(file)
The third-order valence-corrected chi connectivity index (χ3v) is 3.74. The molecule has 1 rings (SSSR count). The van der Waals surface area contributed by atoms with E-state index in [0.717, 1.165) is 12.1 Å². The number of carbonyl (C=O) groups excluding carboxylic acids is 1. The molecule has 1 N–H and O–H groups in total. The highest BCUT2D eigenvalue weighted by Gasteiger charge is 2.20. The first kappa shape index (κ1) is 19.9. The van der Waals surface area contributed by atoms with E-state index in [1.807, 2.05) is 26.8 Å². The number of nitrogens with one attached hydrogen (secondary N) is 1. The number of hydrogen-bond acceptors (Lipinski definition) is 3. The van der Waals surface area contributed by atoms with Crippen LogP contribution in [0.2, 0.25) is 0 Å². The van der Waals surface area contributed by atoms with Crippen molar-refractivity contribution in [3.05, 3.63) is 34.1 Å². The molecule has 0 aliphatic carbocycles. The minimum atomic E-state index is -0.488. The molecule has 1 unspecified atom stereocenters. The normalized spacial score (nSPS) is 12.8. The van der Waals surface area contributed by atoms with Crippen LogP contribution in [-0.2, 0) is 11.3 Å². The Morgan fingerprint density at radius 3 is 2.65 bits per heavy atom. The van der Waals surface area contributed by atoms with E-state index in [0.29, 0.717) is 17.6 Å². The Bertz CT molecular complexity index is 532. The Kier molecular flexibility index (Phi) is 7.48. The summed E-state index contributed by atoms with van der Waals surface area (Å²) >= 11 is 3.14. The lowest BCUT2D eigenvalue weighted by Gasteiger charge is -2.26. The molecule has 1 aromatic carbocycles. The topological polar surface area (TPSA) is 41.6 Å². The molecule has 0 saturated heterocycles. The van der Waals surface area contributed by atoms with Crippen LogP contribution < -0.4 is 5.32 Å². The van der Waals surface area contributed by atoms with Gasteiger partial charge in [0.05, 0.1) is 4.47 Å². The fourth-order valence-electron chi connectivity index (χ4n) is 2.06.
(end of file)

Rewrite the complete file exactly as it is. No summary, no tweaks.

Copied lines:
The third-order valence-corrected chi connectivity index (χ3v) is 3.74. The molecule has 1 rings (SSSR count). The van der Waals surface area contributed by atoms with E-state index in [0.717, 1.165) is 12.1 Å². The number of carbonyl (C=O) groups excluding carboxylic acids is 1. The molecule has 1 N–H and O–H groups in total. The highest BCUT2D eigenvalue weighted by Gasteiger charge is 2.20. The first kappa shape index (κ1) is 19.9. The van der Waals surface area contributed by atoms with E-state index in [1.807, 2.05) is 26.8 Å². The number of nitrogens with one attached hydrogen (secondary N) is 1. The number of hydrogen-bond acceptors (Lipinski definition) is 3. The van der Waals surface area contributed by atoms with Crippen LogP contribution in [0.2, 0.25) is 0 Å². The van der Waals surface area contributed by atoms with Crippen molar-refractivity contribution in [3.05, 3.63) is 34.1 Å². The molecule has 0 aliphatic carbocycles. The minimum atomic E-state index is -0.488. The molecule has 1 unspecified atom stereocenters. The normalized spacial score (nSPS) is 12.8. The van der Waals surface area contributed by atoms with Crippen LogP contribution in [-0.2, 0) is 11.3 Å². The Morgan fingerprint density at radius 3 is 2.65 bits per heavy atom. The van der Waals surface area contributed by atoms with E-state index in [0.29, 0.717) is 17.6 Å². The Bertz CT molecular complexity index is 532. The Kier molecular flexibility index (Phi) is 7.48. The summed E-state index contributed by atoms with van der Waals surface area (Å²) >= 11 is 3.14. The lowest BCUT2D eigenvalue weighted by Gasteiger charge is -2.26. The molecule has 1 aromatic carbocycles. The topological polar surface area (TPSA) is 41.6 Å². The molecule has 0 saturated heterocycles. The van der Waals surface area contributed by atoms with Crippen LogP contribution < -0.4 is 5.32 Å². The van der Waals surface area contributed by atoms with Gasteiger partial charge in [0.05, 0.1) is 4.47 Å². The fourth-order valence-electron chi connectivity index (χ4n) is 2.06.